Are drugs the answer to learning languages? British Academy/Guardian Debate





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Published on Jul 30, 2014

Are drugs the answer to learning languages?

Thursday 10 July 2014, 7-8.15pm
Royal Institution of Great Britain, 21 Albermale St, London, W1S 4BS

Chaired by Robin McKie, Science and Technology Editor, The Observer

Scientists have discovered that drugs previously used to treat mood disorders can dramatically enhance your capacity to learn. If you could take a pill to boost your ability to learn a language, what are the moral, practical, social and medical implications? How else can these drugs be used? Do the benefits outweigh the risks?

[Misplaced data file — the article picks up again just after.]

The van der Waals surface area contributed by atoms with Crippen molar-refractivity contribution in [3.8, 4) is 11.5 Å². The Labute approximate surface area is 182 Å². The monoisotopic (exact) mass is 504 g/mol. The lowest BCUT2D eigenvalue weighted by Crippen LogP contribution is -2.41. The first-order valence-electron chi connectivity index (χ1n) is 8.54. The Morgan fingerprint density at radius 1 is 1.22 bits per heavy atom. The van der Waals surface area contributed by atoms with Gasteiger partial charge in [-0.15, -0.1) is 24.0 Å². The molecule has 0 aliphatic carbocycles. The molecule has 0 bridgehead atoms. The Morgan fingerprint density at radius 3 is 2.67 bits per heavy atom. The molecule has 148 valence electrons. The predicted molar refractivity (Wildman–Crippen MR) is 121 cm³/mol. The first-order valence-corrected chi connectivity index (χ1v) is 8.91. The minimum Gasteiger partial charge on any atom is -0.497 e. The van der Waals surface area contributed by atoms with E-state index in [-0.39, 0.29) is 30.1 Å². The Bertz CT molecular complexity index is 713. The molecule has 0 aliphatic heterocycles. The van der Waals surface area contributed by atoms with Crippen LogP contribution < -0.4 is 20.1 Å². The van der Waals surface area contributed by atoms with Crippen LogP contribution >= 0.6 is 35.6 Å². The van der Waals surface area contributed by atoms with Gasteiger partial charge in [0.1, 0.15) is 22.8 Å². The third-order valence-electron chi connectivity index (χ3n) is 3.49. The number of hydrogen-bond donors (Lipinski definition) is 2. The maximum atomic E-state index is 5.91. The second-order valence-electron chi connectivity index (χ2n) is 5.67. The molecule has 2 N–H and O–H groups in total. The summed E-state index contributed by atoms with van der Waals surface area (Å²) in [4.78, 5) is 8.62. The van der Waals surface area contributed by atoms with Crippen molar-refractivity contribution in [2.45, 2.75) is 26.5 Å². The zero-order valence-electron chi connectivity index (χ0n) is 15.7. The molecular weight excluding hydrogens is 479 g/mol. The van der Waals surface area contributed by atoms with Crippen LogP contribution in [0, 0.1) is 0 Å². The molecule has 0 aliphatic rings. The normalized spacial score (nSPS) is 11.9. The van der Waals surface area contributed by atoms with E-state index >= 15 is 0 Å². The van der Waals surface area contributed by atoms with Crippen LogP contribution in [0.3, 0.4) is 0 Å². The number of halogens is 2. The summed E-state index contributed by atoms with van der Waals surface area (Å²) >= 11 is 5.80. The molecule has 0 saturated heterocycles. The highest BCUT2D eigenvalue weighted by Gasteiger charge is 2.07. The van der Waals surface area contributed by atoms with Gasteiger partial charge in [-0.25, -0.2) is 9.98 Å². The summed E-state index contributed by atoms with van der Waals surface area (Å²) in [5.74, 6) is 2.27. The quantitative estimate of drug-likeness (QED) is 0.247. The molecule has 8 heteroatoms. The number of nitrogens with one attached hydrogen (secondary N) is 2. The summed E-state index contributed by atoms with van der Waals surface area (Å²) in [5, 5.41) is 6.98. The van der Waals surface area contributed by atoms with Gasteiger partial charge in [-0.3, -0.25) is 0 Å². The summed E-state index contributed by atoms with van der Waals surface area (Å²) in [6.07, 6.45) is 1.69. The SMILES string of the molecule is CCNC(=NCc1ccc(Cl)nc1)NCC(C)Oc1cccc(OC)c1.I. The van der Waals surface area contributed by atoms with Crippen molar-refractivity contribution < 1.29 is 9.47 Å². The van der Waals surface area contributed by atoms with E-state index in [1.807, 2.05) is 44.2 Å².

This panel, chaired by Robin McKie, looked at the research behind the claims, talked through the consequences of this potential new era for language learning and asked your opinions of what this would mean to you.


Professor Simon Baron-Cohen, FBA, Autism Research Centre, Cambridge University


Chair: Robin McKie, Science and Technology Editor, The Observer

Henk Haarmann, Cognitive Neuroscience, University of Maryland

ShaoLan Hsueh, founder, chineasy.org

Daniel Tammet FRSA, writer and essayist

Professor Barbara J Sahakian FMedSci, University of Cambridge Department of Psychiatry and MRC/Wellcome Trust, Behavioral and Clinical Neuroscience Institute


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